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Chef Walter’s Flavors + Knowledge: Easter Roasted Leg of Lamb

Wednesday, April 16, 2014


The celebration of Easter is also a time of glorifying religious foods. Many sweets are made specifically for this holiday, but the most symbolic remains the offering of lamb. Historically the reference to lamb in Christianity goes back to the book of Genesis, when Abraham was asked to sacrifice his son. In the 17th century the Pope adopted a whole roasted lamb on a Vatican’s Easter Dinner and has been a tradition ever since. Your favorite butcher may guide you in selecting the best leg of lamb for this application. Below a simple recipe that guarantees great results in flavors and appearance.

Easter Roasted Leg of Lamb

Servings: 6


• 2 whole lemons

• 5 garlic cloves, minced

• 1/3 cup finely chopped fresh Italian parsley

• 2 tablespoons olive oil, plus more for coating the meat

• Kosher salt

• Freshly ground black pepper

• 1 (4-pound) boneless leg of lamb, netting removed

• 1-1/2 cup red wine

• 2 cups of carrots, celery and onion (combined), diced

• 1 cup water

• 3 bay leaves

• Butcher’s twine


• Heat the oven to 400°F and arrange a rack in the middle.

• Finely grate the zest from the lemons. (If you’re using a vegetable peeler, finely chop the peeled zest.) Place the lemon zest, garlic, parsley, and measured oil in a medium bowl and season with salt and pepper. Stir until an evenly combined paste forms; set aside. This sauce-paste is called Gremolata. Traditionally served with veal, it is also an excellent accompaniment for fish and seafood dishes. In the summer time it pairs well with cold pasta salads.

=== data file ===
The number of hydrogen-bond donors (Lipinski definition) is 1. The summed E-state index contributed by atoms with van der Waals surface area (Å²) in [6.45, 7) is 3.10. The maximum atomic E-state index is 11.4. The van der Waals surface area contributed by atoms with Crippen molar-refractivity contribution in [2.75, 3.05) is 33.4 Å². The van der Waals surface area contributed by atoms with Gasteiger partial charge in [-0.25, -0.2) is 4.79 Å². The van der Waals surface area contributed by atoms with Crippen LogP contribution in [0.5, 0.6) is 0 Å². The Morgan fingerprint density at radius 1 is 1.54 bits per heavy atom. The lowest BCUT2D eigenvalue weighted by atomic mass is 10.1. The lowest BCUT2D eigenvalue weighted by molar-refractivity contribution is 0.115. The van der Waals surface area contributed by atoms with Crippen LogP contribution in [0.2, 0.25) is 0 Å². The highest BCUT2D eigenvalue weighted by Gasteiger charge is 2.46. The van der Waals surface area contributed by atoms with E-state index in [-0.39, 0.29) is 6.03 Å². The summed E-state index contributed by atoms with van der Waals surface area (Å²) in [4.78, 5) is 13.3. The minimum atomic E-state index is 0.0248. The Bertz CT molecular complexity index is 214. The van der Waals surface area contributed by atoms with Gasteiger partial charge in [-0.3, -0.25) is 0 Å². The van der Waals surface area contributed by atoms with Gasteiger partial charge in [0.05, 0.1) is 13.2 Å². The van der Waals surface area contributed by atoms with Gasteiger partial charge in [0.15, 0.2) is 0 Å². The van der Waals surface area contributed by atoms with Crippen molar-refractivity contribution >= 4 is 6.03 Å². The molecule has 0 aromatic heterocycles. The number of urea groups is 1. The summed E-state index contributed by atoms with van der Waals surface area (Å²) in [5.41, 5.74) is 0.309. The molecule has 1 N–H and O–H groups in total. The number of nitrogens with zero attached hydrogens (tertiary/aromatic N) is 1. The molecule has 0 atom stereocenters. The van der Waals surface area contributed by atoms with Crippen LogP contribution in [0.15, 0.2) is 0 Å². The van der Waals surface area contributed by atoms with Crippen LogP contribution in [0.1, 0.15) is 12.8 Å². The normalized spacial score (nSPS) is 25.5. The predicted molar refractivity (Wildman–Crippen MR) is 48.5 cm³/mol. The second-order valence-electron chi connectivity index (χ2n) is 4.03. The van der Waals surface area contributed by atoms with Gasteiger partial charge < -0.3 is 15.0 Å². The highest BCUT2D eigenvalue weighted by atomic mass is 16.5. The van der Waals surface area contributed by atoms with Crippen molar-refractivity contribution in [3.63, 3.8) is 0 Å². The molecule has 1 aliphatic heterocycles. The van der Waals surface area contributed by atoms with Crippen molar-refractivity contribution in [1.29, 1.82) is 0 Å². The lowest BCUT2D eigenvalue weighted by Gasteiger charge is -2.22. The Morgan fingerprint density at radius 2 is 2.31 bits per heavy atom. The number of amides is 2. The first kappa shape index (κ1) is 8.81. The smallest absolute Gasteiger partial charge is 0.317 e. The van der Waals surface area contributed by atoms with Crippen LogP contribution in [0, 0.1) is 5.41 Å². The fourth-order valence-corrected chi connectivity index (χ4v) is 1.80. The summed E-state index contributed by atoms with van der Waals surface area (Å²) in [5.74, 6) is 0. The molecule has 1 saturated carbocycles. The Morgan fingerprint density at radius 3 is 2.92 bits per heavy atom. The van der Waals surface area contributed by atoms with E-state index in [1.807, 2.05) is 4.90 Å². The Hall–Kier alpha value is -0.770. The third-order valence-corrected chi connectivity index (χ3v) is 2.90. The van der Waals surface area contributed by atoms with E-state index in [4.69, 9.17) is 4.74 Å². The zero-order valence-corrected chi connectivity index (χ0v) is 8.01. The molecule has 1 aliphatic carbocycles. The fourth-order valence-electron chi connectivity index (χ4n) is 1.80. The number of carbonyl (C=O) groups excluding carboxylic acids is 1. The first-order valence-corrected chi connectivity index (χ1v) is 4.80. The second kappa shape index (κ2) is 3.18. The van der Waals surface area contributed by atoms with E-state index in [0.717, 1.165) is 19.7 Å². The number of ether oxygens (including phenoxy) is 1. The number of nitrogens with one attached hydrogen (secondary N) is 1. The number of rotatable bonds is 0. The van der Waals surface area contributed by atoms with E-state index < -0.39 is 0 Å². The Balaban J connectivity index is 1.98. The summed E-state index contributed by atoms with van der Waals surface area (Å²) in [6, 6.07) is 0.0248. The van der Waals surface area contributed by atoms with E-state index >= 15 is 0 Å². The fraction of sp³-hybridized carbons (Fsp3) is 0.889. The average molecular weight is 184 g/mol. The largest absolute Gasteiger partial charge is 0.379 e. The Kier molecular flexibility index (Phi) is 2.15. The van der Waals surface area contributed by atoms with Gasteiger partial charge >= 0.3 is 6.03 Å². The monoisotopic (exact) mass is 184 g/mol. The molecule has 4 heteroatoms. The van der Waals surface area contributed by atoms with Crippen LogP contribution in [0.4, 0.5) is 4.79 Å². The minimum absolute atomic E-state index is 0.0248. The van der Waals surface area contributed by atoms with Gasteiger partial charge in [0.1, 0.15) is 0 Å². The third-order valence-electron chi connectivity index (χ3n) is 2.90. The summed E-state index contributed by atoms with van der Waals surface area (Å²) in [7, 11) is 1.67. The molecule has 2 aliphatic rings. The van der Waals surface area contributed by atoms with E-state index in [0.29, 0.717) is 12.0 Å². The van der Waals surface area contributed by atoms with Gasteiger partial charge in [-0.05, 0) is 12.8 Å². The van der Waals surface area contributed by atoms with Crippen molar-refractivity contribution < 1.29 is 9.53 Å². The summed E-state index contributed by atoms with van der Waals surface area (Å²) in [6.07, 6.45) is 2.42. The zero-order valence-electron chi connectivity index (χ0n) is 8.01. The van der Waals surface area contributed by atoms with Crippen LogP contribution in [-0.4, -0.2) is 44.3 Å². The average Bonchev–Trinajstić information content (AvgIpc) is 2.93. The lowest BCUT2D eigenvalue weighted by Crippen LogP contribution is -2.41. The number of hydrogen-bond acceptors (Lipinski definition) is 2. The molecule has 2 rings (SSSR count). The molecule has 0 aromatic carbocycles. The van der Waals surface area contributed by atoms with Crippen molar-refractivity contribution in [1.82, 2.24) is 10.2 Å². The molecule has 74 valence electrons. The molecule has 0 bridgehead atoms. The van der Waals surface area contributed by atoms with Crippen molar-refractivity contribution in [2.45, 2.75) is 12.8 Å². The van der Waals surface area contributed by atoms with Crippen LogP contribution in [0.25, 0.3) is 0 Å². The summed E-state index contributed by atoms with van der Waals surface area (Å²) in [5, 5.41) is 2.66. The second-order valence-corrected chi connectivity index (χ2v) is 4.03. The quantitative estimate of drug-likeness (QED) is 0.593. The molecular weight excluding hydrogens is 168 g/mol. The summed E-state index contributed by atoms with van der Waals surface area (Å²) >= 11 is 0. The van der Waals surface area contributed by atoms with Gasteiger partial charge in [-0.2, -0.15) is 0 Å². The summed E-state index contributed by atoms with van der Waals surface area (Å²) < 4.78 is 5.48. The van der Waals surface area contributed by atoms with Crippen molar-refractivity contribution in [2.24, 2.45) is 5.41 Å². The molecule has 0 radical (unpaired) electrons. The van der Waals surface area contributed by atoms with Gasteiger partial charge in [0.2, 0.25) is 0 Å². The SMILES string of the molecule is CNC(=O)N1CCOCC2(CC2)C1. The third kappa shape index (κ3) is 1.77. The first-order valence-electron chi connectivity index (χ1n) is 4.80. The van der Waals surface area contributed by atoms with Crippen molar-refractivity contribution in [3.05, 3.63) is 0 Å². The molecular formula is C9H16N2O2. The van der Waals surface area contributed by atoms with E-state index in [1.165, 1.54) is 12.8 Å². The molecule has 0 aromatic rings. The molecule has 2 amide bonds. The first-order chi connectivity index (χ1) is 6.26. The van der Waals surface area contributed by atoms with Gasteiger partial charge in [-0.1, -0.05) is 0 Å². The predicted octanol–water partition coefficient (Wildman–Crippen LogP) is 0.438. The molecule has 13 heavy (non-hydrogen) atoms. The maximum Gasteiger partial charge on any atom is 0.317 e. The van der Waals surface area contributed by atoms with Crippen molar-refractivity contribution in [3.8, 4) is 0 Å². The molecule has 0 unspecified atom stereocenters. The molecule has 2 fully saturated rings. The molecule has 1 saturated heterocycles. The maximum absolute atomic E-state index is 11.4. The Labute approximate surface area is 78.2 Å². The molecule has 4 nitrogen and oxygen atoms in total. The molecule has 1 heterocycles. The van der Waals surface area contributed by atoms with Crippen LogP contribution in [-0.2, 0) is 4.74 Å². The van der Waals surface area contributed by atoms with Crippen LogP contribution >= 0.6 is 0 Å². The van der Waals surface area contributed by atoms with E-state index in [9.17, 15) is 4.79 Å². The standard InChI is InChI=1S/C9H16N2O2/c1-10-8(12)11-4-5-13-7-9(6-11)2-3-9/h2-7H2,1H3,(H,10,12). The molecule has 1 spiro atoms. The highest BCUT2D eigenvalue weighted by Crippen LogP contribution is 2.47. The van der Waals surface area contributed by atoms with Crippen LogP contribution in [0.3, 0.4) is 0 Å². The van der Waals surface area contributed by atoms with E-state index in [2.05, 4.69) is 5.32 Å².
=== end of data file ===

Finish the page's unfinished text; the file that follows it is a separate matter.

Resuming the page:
• Unroll the lamb, lay it flat on a cutting board, and remove any large pieces of gristle, sinew, or fat. Season the top surface of the lamb generously with salt and pepper, then, using your hands, spread the lemon-garlic-parsley paste over the seasoned meat. Roll the lamb back up and tie it in several places, about 1 to 2 inches apart, with butcher’s twine. Rub some olive oil, salt, and pepper all over the outside of the lamb and place it in a shallow baking dish.

• At this stage add a cup of your favorite red wine, and celery carrots and onion. I suggest a good Cabernet or a lighter Merlot along with half cup of water and bay leaves. This will create a wonderful base for a flavorful sauce.

• Roast in the oven until the internal temperature reads 135°F to 140°F on an instant-read thermometer, about 1 hour. Transfer the lamb to a cutting board and let it rest for 10 to 15 minutes.

• Meanwhile pour the liquid remaining in the roasting pan in a small saucepan. Add more water if necessary and bring to a light simmer until reduced by half. Adjust seasoning, strain and keep warm.

• Remove the twine from the leg of lamb, carve, drizzle with pan sauce and serve with lemon roasted potatoes.

Roasted potatoes with lemon


• 4 large russet potatoes cut lengthwise into sixths

• 1/4 cup freshly squeezed lemon juice

• 1/4 cup olive oil

• 1/4 cup water

• 4 teaspoons dried oregano